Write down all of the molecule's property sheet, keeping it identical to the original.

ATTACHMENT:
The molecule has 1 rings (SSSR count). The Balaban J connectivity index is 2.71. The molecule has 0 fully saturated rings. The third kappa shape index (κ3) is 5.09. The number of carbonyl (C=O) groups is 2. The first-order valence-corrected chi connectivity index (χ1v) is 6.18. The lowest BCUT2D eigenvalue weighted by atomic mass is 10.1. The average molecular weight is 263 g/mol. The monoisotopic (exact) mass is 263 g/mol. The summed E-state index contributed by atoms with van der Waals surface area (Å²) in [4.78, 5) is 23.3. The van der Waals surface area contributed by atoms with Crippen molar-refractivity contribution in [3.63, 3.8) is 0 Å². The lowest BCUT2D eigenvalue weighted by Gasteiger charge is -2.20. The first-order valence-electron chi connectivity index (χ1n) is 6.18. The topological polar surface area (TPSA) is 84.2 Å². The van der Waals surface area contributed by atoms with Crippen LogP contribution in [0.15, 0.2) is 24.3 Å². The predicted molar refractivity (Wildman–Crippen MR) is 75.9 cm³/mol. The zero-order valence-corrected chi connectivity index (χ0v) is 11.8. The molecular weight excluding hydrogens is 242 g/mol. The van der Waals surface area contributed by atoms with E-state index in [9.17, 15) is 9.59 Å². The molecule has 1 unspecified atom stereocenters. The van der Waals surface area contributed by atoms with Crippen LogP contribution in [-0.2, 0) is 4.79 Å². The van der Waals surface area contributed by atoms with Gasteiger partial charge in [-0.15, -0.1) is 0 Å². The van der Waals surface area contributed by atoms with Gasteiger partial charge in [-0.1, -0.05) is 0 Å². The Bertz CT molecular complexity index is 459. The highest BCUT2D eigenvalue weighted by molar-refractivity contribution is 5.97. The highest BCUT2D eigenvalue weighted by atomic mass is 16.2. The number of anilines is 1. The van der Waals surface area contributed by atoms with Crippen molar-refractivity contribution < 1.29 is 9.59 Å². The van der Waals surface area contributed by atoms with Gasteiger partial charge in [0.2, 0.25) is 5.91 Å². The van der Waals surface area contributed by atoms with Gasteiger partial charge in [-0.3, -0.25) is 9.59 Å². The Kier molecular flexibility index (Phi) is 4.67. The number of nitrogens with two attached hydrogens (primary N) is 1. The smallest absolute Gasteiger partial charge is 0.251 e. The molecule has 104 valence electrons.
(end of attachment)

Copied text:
The molecule has 1 rings (SSSR count). The Balaban J connectivity index is 2.71. The molecule has 0 fully saturated rings. The third kappa shape index (κ3) is 5.09. The number of carbonyl (C=O) groups is 2. The first-order valence-corrected chi connectivity index (χ1v) is 6.18. The lowest BCUT2D eigenvalue weighted by atomic mass is 10.1. The average molecular weight is 263 g/mol. The monoisotopic (exact) mass is 263 g/mol. The summed E-state index contributed by atoms with van der Waals surface area (Å²) in [4.78, 5) is 23.3. The van der Waals surface area contributed by atoms with Crippen molar-refractivity contribution in [3.63, 3.8) is 0 Å². The lowest BCUT2D eigenvalue weighted by Gasteiger charge is -2.20. The first-order valence-electron chi connectivity index (χ1n) is 6.18. The topological polar surface area (TPSA) is 84.2 Å². The van der Waals surface area contributed by atoms with Crippen LogP contribution in [0.15, 0.2) is 24.3 Å². The predicted molar refractivity (Wildman–Crippen MR) is 75.9 cm³/mol. The zero-order valence-corrected chi connectivity index (χ0v) is 11.8. The molecular weight excluding hydrogens is 242 g/mol. The van der Waals surface area contributed by atoms with E-state index in [9.17, 15) is 9.59 Å². The molecule has 1 unspecified atom stereocenters. The van der Waals surface area contributed by atoms with Crippen LogP contribution in [-0.2, 0) is 4.79 Å². The van der Waals surface area contributed by atoms with Gasteiger partial charge in [-0.15, -0.1) is 0 Å². The van der Waals surface area contributed by atoms with Gasteiger partial charge in [-0.1, -0.05) is 0 Å². The Bertz CT molecular complexity index is 459. The highest BCUT2D eigenvalue weighted by molar-refractivity contribution is 5.97. The highest BCUT2D eigenvalue weighted by atomic mass is 16.2. The number of anilines is 1. The van der Waals surface area contributed by atoms with Crippen molar-refractivity contribution < 1.29 is 9.59 Å². The van der Waals surface area contributed by atoms with Gasteiger partial charge in [0.2, 0.25) is 5.91 Å². The van der Waals surface area contributed by atoms with Gasteiger partial charge in [-0.3, -0.25) is 9.59 Å². The Kier molecular flexibility index (Phi) is 4.67. The number of nitrogens with two attached hydrogens (primary N) is 1. The smallest absolute Gasteiger partial charge is 0.251 e. The molecule has 104 valence electrons.